Local officials warn of measles exposure
The Maryland Department of Health and Mental Hygiene is investigating a potential measles outbreak in portions of the Washington region after a patient admitted to Children’s National Medical Center in the District was diagnosed with the potentially deadly and highly contagious virus.
The patient was diagnosed with measles on Friday but had been rendered medical aid in Maryland, including at Prince George’s Hospital Center, in the days before the diagnosis.
The Maryland Department of Health, which is working with the health departments in the District and Prince George’s County, said it is informing people who were in certain locations in the District and Maryland about the diagnosis “out of an abundance of caution.”
Most people in the United States are vaccinated against measles, so the exposure is considered a low risk. But for those who haven’t been vaccinated, the virus is extremely contagious, and 90 percent of people who are not immune can contract measles from being near a single infected person. The virus can live on a surface or hang in the air for as long as two hours after an infected person has coughed or sneezed.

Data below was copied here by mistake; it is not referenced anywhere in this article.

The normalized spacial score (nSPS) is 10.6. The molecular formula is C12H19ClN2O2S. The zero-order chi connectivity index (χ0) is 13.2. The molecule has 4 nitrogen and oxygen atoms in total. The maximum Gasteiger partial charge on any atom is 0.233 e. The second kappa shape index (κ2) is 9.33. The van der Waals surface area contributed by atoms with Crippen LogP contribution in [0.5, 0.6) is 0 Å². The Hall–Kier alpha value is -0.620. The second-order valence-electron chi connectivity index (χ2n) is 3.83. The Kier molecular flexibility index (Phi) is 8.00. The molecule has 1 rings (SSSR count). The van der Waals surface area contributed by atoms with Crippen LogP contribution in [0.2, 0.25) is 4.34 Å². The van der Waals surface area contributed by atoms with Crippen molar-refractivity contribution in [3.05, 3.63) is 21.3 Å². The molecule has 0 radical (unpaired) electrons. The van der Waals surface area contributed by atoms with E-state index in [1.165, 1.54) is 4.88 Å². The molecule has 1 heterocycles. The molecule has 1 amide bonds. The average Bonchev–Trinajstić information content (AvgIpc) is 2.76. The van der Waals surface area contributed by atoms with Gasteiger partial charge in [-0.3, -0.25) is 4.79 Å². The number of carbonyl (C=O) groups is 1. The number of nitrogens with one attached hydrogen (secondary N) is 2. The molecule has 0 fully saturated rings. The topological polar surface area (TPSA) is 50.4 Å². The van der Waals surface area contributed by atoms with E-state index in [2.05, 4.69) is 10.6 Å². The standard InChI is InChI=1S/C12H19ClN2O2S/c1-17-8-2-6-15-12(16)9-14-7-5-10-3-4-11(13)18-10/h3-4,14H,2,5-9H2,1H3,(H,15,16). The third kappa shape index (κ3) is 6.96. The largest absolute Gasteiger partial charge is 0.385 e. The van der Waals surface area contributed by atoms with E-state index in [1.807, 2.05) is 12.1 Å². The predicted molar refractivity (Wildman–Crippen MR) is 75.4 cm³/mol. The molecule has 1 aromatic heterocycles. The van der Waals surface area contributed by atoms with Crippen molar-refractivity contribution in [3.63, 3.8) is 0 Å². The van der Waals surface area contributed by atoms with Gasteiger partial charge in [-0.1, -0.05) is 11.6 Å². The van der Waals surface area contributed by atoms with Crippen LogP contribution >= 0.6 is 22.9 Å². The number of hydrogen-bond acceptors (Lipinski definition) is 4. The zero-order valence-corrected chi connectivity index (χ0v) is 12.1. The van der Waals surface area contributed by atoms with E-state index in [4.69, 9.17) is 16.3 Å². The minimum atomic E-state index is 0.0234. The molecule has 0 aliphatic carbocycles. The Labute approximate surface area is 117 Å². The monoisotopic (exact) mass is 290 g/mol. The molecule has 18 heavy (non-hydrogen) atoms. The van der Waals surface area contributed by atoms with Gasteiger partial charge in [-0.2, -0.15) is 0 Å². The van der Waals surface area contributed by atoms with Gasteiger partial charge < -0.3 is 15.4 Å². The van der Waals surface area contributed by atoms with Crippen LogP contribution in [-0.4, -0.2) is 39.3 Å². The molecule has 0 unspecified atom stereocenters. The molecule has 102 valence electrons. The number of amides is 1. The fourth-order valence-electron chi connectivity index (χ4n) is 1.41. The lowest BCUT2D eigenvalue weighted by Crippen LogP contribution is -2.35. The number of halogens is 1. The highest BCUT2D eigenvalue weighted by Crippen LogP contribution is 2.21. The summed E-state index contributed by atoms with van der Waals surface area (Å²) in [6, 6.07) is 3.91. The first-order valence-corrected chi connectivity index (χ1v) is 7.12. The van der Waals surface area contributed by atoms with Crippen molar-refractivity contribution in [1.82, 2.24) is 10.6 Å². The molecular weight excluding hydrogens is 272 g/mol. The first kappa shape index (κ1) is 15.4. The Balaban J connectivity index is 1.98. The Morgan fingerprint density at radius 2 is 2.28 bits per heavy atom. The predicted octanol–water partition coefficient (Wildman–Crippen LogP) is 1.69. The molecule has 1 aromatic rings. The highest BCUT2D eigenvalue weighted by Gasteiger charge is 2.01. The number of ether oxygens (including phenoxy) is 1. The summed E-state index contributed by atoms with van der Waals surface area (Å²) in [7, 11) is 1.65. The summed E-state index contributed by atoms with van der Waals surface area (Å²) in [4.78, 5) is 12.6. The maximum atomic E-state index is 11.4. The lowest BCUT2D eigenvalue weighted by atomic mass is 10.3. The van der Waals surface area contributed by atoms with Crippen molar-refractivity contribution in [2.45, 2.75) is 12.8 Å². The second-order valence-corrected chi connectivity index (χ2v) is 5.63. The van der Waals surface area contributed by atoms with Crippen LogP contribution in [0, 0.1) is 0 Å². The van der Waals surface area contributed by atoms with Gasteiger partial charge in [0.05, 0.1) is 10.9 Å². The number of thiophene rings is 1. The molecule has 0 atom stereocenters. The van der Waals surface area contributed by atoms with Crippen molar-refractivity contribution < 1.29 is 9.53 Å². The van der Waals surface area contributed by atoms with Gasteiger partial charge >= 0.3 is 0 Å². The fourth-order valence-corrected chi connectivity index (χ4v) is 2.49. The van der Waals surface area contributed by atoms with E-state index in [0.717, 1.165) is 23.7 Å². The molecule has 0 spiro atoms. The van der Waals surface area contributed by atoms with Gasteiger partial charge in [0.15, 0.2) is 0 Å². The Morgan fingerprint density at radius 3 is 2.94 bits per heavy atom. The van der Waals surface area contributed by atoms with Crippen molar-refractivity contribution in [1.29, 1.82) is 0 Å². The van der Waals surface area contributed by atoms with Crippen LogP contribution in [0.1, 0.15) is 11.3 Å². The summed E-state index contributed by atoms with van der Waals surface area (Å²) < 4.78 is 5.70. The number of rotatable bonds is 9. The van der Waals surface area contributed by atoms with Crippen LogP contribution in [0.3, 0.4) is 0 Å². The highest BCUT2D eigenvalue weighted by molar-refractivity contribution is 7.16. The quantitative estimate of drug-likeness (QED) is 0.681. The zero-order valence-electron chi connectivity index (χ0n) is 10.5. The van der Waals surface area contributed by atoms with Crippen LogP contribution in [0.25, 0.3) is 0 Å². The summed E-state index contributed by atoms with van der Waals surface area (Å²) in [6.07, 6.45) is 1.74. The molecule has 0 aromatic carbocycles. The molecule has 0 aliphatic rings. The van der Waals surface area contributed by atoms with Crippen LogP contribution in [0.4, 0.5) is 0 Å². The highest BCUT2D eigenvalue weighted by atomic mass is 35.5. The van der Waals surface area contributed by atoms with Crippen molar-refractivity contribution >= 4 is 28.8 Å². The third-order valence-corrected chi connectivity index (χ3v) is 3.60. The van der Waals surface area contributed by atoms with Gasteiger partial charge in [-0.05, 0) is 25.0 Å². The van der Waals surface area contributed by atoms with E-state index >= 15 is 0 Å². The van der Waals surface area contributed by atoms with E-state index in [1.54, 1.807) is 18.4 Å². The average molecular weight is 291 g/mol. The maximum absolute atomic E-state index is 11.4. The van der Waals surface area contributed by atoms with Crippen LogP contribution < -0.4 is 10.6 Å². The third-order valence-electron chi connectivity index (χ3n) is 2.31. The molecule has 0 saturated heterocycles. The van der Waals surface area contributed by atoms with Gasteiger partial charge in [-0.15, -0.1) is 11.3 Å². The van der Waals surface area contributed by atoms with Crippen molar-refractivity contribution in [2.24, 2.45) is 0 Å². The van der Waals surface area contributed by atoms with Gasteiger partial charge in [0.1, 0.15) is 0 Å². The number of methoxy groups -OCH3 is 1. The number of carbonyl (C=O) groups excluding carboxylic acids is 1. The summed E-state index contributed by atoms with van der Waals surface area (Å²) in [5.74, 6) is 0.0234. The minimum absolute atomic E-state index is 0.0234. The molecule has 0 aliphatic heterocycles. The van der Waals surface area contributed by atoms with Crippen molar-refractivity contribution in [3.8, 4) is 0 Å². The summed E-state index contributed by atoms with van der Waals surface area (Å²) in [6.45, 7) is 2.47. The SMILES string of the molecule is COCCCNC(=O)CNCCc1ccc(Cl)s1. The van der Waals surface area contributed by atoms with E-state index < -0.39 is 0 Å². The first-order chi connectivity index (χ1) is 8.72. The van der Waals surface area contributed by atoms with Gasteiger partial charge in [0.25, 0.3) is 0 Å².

“Individuals who are concerned about possible exposure and vulnerability to measles should contact their primary health care provider or local health department before visiting a provider office or health care facility,” the Maryland Department of Health said in a statement. “Taking these steps reduces the chances of potentially exposing other people to measles.”
The infected patient contracted measles outside the United States and developed symptoms upon returning, the department said. About the third to seventh day after being infected, a rash begins to appear on the face that will spread to the rest of the body, according to the Maryland health department. But it could take more than two weeks for someone to develop symptoms.
Between May 8 and May 15, the patient was in public spaces in Prince George’s County and the District, including the Department of Social Services and Social Security buildings in Hyattsville. The measles patient was also in the Prince George’s Hospital Center Emergency Department and on May 9 rode the No. 12 public transit bus to and from Prince George’s Hospital Center.
The patient has been in isolation since May 13.